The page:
State AGs Want Power to Hit Airlines for Consumer Complaints
Travelers make their way through a TSA screening line at Orlando International Airport this summer. State attorneys general say the federal government hasnâ€™t done enough to address flight delays and cancellations. They want the power to handle complaints. Paul Hennessy/Sipa via The Associated Press
Just like airline passengers, state attorneys general are frustrated with flight delays, cancellations and the airlines’ sometimes bad treatment of customers.
Some 38 attorneys general, from both parties, sent a letter to Congress last week calling on congressional leaders to pass legislation that would give state attorneys general the power to go after the airlines for potential violations of both state and federal consumer protection laws.
The attorneys general say the U.S. Department of Transportation hasn’t done enough. In addition to wanting the power to pursue complaints on their own, the attorneys general are calling on Congress to allow complaints to go through a different federal agency “more primarily focused on consumer protection,” such as the Justice Department or the Federal Trade Commission.
“Over the past couple of years, our offices have received thousands of complaints from outraged airline passengers about airline customer service — including about systematic failures to provide required credits to those who lost travel opportunities during the pandemic,” the attorneys general, led by Colorado and Arizona, wrote. “The Colorado Attorney General’s Office, for example, received more consumer complaints about Frontier Airlines than any other company in 2020.”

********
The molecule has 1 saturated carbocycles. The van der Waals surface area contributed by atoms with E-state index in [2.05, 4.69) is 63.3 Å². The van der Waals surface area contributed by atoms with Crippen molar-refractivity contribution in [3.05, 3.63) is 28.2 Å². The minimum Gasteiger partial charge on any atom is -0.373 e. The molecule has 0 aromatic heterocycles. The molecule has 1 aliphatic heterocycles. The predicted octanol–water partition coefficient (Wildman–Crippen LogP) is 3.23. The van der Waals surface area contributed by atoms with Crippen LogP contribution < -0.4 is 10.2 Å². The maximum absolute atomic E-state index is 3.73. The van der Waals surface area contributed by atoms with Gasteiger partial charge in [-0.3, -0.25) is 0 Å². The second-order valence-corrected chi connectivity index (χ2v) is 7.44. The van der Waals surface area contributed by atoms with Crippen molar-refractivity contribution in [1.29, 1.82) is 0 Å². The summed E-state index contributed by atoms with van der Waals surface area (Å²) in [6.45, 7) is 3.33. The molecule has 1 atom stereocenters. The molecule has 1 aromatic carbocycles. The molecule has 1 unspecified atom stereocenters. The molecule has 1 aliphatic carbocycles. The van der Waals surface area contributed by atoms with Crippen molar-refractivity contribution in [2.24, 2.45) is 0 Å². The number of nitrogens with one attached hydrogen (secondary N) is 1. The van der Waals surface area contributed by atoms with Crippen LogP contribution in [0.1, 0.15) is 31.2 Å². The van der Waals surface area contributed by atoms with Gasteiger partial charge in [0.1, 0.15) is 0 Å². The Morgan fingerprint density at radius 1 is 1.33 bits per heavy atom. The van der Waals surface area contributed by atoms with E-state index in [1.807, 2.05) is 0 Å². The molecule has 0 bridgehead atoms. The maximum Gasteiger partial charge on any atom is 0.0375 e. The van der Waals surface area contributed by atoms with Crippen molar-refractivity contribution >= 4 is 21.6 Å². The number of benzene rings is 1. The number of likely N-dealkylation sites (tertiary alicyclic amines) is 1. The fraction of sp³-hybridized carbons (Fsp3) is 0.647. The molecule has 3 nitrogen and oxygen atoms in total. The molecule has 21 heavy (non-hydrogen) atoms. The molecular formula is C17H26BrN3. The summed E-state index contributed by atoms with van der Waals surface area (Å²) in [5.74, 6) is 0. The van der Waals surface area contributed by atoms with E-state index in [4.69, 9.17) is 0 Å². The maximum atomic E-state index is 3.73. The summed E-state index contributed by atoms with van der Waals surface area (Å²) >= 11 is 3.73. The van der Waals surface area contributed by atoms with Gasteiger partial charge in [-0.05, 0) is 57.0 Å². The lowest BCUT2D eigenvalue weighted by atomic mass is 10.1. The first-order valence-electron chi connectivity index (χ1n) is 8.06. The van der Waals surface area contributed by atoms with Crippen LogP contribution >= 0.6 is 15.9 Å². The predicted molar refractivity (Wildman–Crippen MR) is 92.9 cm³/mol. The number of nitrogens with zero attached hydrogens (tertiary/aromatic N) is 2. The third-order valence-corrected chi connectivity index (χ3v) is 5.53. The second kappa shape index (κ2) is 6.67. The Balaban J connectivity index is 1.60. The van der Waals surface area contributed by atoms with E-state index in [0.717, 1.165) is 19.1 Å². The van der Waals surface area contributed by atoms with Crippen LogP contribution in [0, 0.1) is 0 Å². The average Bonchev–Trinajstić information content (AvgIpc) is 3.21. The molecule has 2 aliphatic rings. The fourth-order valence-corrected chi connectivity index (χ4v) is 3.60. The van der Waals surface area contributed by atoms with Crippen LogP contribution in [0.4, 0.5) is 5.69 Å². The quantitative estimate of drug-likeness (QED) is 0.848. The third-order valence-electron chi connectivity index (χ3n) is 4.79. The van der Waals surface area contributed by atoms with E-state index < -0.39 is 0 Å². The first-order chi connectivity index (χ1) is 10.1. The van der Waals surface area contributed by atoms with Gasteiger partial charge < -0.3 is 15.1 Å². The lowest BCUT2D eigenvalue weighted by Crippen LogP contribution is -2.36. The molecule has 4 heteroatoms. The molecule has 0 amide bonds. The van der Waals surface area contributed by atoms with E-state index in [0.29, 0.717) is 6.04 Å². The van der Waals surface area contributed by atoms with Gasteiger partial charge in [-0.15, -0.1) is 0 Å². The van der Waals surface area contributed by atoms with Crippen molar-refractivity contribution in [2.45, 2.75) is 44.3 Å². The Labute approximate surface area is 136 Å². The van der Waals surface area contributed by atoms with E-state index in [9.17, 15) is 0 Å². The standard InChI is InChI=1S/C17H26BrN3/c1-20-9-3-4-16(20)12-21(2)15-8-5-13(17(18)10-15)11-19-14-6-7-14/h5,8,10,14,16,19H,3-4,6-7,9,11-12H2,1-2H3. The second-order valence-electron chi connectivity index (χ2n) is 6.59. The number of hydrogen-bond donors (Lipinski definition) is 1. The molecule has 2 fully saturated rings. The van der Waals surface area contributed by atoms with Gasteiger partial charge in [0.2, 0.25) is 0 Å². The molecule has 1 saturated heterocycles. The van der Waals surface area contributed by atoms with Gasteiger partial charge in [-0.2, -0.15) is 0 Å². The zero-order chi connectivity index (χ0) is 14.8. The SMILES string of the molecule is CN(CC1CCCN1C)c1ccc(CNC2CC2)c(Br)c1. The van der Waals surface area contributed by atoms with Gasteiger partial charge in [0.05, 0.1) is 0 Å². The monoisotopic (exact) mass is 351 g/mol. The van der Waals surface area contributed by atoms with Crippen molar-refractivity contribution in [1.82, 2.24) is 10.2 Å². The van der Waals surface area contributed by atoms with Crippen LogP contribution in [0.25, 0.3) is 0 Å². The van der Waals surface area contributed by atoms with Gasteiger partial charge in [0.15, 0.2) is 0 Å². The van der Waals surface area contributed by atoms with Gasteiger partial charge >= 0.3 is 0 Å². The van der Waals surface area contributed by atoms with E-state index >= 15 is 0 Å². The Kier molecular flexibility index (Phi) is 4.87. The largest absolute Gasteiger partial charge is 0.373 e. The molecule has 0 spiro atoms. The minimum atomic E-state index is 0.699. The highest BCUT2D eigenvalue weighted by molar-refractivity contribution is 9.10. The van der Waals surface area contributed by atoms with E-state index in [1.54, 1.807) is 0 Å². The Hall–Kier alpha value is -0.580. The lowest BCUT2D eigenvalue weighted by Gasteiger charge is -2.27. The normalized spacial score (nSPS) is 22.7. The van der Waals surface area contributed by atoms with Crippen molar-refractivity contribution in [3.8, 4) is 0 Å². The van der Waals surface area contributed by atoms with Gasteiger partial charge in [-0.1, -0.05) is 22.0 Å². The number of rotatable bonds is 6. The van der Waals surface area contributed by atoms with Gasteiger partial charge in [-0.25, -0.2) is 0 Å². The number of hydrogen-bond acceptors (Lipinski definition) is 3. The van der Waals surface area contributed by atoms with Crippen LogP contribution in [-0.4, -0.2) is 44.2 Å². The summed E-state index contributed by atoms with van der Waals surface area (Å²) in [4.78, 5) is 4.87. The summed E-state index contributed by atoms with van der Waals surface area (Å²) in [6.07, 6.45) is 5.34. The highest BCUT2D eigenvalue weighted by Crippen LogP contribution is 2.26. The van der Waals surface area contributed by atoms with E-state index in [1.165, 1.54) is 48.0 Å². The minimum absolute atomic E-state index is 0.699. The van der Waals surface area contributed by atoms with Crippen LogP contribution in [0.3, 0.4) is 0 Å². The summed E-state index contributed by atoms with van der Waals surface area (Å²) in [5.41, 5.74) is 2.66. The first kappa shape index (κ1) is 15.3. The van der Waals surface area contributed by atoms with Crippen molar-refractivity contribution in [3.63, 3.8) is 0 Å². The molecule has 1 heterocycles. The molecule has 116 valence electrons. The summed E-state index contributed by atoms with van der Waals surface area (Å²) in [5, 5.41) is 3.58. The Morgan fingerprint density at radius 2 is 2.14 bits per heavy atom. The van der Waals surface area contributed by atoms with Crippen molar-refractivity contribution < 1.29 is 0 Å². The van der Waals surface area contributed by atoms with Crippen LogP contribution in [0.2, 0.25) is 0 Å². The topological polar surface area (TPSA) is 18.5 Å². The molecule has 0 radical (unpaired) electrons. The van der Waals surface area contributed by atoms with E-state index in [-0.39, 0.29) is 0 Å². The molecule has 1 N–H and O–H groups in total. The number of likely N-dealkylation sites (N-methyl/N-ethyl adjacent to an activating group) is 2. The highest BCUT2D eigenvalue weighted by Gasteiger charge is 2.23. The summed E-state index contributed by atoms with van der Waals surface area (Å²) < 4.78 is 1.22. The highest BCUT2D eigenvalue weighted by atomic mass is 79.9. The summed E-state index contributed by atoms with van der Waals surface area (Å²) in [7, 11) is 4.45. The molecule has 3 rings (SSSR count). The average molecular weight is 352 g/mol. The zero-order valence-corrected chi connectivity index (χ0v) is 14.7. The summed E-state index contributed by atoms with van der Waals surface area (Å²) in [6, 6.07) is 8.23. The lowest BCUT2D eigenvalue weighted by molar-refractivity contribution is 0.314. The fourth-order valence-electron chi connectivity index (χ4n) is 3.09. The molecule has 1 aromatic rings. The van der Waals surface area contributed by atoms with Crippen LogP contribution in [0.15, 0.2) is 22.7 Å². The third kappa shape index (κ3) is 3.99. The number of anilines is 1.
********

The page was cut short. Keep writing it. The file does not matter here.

The Department of Transportation did not reply to a Stateline request for comment.
But in a press release in late August, the DOT appeared to acknowledge that complaints are through the roof. “There was a 34.9% increase in air travel service complaints from May to June, and complaints are nearly 270 percent above pre-pandemic levels,” the DOT said in the release.
In their letter, the attorneys general said the “mistreatment of airline consumers is a bi-partisan issue—one that requires immediate action from federal lawmakers. Customers booking airline tickets should enjoy a reasonable expectation of being treated fairly, respectfully, and consistently under the law throughout all interactions during their experience with the airline industry.”
Speaking as one of the leads on the issue, Colorado Attorney General Phil Weiser, a Democrat, said in a statement that the stories of mistreatment are legion. “We have heard consistent complaints about certain airlines … leaving consumers in the lurch. Attorneys general are well positioned to protect consumers and bring responsible enforcement to this industry.”
Arizona Attorney General Mark Brnovich, a Republican, said in a statement: “Customer service in the airline industry began a sharp descent a couple of years ago, and it has yet to pull up.
“People spend a lot of their hard-earned money flying to visit family or going on vacations, but the airlines are more concerned about profit than serving their customers.”
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